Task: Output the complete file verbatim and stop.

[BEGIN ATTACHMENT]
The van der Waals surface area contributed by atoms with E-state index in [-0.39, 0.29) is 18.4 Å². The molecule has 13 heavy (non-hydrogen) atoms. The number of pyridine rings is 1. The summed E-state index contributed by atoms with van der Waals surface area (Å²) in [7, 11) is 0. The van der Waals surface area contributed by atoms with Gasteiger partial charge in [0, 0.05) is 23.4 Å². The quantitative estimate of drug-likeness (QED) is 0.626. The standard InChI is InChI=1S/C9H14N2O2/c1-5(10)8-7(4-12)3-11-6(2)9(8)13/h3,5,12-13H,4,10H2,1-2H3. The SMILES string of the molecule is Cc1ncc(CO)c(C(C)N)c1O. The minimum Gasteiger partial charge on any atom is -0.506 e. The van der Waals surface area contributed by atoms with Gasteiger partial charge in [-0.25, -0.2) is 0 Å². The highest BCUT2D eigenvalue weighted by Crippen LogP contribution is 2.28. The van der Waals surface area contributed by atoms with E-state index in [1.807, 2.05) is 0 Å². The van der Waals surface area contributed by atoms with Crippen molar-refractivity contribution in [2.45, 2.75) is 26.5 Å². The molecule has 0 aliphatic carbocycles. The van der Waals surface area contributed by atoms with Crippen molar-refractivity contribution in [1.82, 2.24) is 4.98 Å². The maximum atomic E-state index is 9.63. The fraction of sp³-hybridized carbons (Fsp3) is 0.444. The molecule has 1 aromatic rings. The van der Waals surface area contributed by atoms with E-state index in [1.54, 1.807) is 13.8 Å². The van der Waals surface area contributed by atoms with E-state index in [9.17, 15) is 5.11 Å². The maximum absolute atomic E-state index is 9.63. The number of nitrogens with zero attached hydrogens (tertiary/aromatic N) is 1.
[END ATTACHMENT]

The van der Waals surface area contributed by atoms with E-state index in [-0.39, 0.29) is 18.4 Å². The molecule has 13 heavy (non-hydrogen) atoms. The number of pyridine rings is 1. The summed E-state index contributed by atoms with van der Waals surface area (Å²) in [7, 11) is 0. The van der Waals surface area contributed by atoms with Gasteiger partial charge in [0, 0.05) is 23.4 Å². The quantitative estimate of drug-likeness (QED) is 0.626. The standard InChI is InChI=1S/C9H14N2O2/c1-5(10)8-7(4-12)3-11-6(2)9(8)13/h3,5,12-13H,4,10H2,1-2H3. The SMILES string of the molecule is Cc1ncc(CO)c(C(C)N)c1O. The minimum Gasteiger partial charge on any atom is -0.506 e. The van der Waals surface area contributed by atoms with Gasteiger partial charge in [-0.25, -0.2) is 0 Å². The highest BCUT2D eigenvalue weighted by Crippen LogP contribution is 2.28. The van der Waals surface area contributed by atoms with E-state index in [1.807, 2.05) is 0 Å². The van der Waals surface area contributed by atoms with Crippen molar-refractivity contribution in [2.45, 2.75) is 26.5 Å². The molecule has 0 aliphatic carbocycles. The van der Waals surface area contributed by atoms with Crippen molar-refractivity contribution in [1.82, 2.24) is 4.98 Å². The maximum atomic E-state index is 9.63. The fraction of sp³-hybridized carbons (Fsp3) is 0.444. The molecule has 1 aromatic rings. The van der Waals surface area contributed by atoms with E-state index in [1.54, 1.807) is 13.8 Å². The van der Waals surface area contributed by atoms with E-state index in [9.17, 15) is 5.11 Å². The maximum absolute atomic E-state index is 9.63. The number of nitrogens with zero attached hydrogens (tertiary/aromatic N) is 1.